Casa Restaurant opened in mid-2021, taking over the indoor space of El Mero Mero (which has now become a fully alfresco restaurant) in Chijmes. Helmed by the affable Chef Remy Lefebvre who was most recently at Butcher’s Block and, in a past life, El Mero Mero; the 35-seater restaurant offers a peek at Chef Remy’s extensive travels and culinary values. The name “casa” might immediately suggest a Spanish, Italian or Portuguese restaurant but the venue is neither of these things. While Chef Remy spent some of his formative years in Spain, the name “casa” alludes more to the concept of homeliness and this is evidenced by the cozy spaces – neatly divided into the living room, dining hall and open kitchen.
For dinner, Casa Restaurant serves 3 types of menus. The lowest is the 4-course Discovery menu for S$118++ per person, followed by the 6-course Experience menu for S$198++ per person as well as the 8-course Carte Blanche for S$258++ per person. I had the 6-course menu but managed to share some dishes with my dining companion so overall, I got to try 8 dishes.
A duo of snacks, served on deliberately broken plates from French ceramist Amadine Richard, set the tone for dinner. The plate was carefully “broken” and produced a wavelike separation. The Bacon Tart was on one half of the plate while the Eggplant Puree on the other.
For the first course, I had the Gambas which is also one of the crowd favorites since Casa Restaurant opened. The prawns here came sweet and contrasted nicely with the uni. It was also topped with a piece of chickpea tuile. The sauce – a mix of gambas head oil, yuzu and wasabi kosho, pine nut milk and verbena oil was also hard to resist. Chef Remy makes an effort to have his dishes cater to all sorts of dietary requirements. The sauce was delightfully creamy despite not using dairy milk. Pine nut milk was used instead.
A bowl of Blue Mussels came next. Served as chawanmushi, this course had a perceptible fruit custard flavor to it due to the mixture of egg and coconut cream as well as inclusion of diced peaches. The star of the dish – the mussels – were barbecued in a charcoal oven and sous vide for 4 to 6 hours. The chawanmushi also came with 2 pieces of eel that gave the dish a smoky finish to the tastebud.
Showcasing Chef Remy’s versatility, we were transported to the Middle East with the Palermo Peppers. Here, sweet peppers are served with Muhamara sauce, a classic Middle Eastern dip made of red peppers, walnuts, tahini, lemon juice, paprika and pomegranate.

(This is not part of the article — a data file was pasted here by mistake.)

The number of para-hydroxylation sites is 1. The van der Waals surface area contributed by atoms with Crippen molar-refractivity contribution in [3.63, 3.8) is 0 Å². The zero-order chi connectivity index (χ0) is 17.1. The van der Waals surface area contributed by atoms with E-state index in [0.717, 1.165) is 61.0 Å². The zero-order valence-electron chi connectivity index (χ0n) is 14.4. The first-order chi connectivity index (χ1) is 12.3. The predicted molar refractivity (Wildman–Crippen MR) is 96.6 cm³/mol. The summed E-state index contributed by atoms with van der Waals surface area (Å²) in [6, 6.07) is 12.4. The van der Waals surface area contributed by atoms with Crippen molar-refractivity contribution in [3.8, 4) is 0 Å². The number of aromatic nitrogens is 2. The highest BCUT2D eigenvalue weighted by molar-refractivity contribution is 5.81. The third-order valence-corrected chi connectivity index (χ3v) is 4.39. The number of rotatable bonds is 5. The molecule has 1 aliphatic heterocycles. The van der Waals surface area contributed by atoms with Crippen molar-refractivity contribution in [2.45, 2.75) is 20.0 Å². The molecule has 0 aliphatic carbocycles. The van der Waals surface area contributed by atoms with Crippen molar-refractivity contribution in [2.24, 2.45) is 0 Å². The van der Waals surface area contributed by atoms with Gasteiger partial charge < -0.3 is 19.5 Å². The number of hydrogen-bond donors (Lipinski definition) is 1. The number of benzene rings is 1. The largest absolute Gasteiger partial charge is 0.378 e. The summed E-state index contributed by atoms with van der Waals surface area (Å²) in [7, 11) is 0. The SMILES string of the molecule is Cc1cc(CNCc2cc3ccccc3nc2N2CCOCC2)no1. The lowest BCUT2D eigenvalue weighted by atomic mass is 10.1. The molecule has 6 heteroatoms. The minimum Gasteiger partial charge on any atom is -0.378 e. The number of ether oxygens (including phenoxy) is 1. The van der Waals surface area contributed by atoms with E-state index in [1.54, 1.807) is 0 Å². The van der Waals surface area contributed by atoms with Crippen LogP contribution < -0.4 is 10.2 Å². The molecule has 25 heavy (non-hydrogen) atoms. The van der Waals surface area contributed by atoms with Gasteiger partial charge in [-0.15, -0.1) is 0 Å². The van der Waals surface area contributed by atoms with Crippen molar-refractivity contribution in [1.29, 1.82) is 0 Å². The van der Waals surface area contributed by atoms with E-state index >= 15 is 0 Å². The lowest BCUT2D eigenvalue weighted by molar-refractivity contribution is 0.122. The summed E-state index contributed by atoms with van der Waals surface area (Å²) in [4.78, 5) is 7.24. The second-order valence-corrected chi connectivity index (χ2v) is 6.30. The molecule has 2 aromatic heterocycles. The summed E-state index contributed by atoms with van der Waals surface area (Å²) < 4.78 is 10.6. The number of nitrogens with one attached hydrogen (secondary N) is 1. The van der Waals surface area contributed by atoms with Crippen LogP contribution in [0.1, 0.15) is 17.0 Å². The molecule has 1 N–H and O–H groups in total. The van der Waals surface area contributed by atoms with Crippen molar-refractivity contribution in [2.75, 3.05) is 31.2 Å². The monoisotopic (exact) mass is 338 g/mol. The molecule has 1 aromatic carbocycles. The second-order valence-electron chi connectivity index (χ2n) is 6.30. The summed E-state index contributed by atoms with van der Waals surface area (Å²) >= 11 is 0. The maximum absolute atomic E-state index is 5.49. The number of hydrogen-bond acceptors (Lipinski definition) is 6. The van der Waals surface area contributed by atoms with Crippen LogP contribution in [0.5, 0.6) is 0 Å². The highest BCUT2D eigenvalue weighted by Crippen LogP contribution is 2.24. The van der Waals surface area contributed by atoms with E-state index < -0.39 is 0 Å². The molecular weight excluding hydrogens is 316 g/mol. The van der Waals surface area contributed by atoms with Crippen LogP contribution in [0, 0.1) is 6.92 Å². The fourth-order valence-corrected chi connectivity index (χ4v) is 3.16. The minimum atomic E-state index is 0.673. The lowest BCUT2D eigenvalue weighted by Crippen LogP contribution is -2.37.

Prior to my visit, I have seen a number of diners showcasing a particularly instagrmmable dish in social media. I finally found out what it was – the Perfect Egg – made perfect indeed with an exterior coated in gold foil and surrounded by razor clams. The egg’s core was pleasantly runny and oozed out with the gentle strike of a knife. It was quite an experience to devour the liquid yolk along with the pepper sauce and salsa verde that came with this dish. It was like experiencing two different cuisines in one mouthful – the local peppery taste on one hand and Latin-tinged salsa on the other.
While Chef Remy’s concept at Casa Restaurant obviously does not strictly follow one particular cuisine, one thing that’s evident is the preponderance of seafood in just about every dish. That being said, it was only in the next course, the Rock Bass, that I managed to check out how they do their grills – probably one of the most fundamental ways one can prepare fresh seafood. The fish was actually aged for about a week prior to grilling and tasted quite sweet. The plate came with some lemon puree on the side to add a bit of a citrus-y flavor as well as rice from Kampot, Cambodia.
If you could only choose one main however, I would recommend the Wagyu Dry Aged (+S$39 supplement). I had mine medium-rare and it came delectably tender. Casa Restaurant sources their wagyu from farmers in Tasmania and Victoria in Australia. Notably, the condiment used here, the “Cafe de Paris,” substitutes butter with beef fat – again another dairy-free substitute to appeal to a wider scope of dietary requirements.
For dessert, we moved back to the living room of Casa Restaurant to have our sweets. I particularly enjoyed the Raspberry. I love raspberries in general and the bowl came with delightful burrata sorbet and crumble Breton to add some complexity – and sweetness – to the fruit.
The Avocado seems to pay homage to Chef Remy’s as well as the venue’s past as El Mero Mero. The most nutritious fruit came blended with white chocolate and wrapped inside a crispy tostada. Of note are the chicatanas – plump ants that are included in this dessert.
With an alfresco restaurant right in front of it, Casa might be a bit difficult to find for the uninitiated within the complex that is Chijmes. Those who come are ultimately rewarded with a fresh perspective into the possibilities coming from the Mediterranean’s bounties. The name of the restaurant might mean “home” and the ambiance does feels like that but at the same time, Casa offers a heightened experience that one could never have at one’s own abode.
Casa Restaurant by Remy Lefebvre
30 Victoria Street
Wednesday to Sunday, 12PM to 2:30PM / 6PM to 10:30PM